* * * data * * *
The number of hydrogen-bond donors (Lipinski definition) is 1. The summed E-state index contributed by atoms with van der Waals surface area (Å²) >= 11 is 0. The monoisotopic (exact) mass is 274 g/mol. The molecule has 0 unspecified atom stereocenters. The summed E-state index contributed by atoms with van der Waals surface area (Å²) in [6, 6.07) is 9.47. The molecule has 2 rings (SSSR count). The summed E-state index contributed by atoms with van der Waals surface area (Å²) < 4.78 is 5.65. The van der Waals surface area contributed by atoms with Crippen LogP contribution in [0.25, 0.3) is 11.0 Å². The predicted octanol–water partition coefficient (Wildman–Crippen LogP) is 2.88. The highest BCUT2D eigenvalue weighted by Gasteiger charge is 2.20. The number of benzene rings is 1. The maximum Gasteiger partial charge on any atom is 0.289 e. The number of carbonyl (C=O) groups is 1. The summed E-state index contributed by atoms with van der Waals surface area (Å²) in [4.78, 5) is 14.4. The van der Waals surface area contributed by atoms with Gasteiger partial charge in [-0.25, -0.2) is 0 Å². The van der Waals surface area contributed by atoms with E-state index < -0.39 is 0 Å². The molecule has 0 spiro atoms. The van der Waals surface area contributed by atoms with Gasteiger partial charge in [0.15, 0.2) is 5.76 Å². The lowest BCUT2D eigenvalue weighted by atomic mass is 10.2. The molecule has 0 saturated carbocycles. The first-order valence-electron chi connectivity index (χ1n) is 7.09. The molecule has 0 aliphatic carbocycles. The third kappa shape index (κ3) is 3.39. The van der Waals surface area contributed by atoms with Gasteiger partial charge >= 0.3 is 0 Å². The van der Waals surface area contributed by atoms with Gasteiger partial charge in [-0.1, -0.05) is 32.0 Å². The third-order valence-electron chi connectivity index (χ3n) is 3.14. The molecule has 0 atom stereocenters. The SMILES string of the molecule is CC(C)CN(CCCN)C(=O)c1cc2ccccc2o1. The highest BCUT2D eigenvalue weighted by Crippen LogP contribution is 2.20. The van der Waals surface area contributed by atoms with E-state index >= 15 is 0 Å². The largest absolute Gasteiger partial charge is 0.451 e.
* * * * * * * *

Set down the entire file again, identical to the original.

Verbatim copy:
The number of hydrogen-bond donors (Lipinski definition) is 1. The summed E-state index contributed by atoms with van der Waals surface area (Å²) >= 11 is 0. The monoisotopic (exact) mass is 274 g/mol. The molecule has 0 unspecified atom stereocenters. The summed E-state index contributed by atoms with van der Waals surface area (Å²) in [6, 6.07) is 9.47. The molecule has 2 rings (SSSR count). The summed E-state index contributed by atoms with van der Waals surface area (Å²) < 4.78 is 5.65. The van der Waals surface area contributed by atoms with Crippen LogP contribution in [0.25, 0.3) is 11.0 Å². The predicted octanol–water partition coefficient (Wildman–Crippen LogP) is 2.88. The highest BCUT2D eigenvalue weighted by Gasteiger charge is 2.20. The number of benzene rings is 1. The maximum Gasteiger partial charge on any atom is 0.289 e. The number of carbonyl (C=O) groups is 1. The summed E-state index contributed by atoms with van der Waals surface area (Å²) in [4.78, 5) is 14.4. The van der Waals surface area contributed by atoms with Gasteiger partial charge in [-0.25, -0.2) is 0 Å². The van der Waals surface area contributed by atoms with E-state index < -0.39 is 0 Å². The molecule has 0 spiro atoms. The van der Waals surface area contributed by atoms with Gasteiger partial charge in [0.15, 0.2) is 5.76 Å². The lowest BCUT2D eigenvalue weighted by atomic mass is 10.2. The molecule has 0 saturated carbocycles. The first-order valence-electron chi connectivity index (χ1n) is 7.09. The molecule has 0 aliphatic carbocycles. The third kappa shape index (κ3) is 3.39. The van der Waals surface area contributed by atoms with Gasteiger partial charge >= 0.3 is 0 Å². The van der Waals surface area contributed by atoms with Gasteiger partial charge in [-0.1, -0.05) is 32.0 Å². The third-order valence-electron chi connectivity index (χ3n) is 3.14. The molecule has 0 atom stereocenters. The SMILES string of the molecule is CC(C)CN(CCCN)C(=O)c1cc2ccccc2o1. The highest BCUT2D eigenvalue weighted by Crippen LogP contribution is 2.20. The van der Waals surface area contributed by atoms with E-state index >= 15 is 0 Å². The largest absolute Gasteiger partial charge is 0.451 e.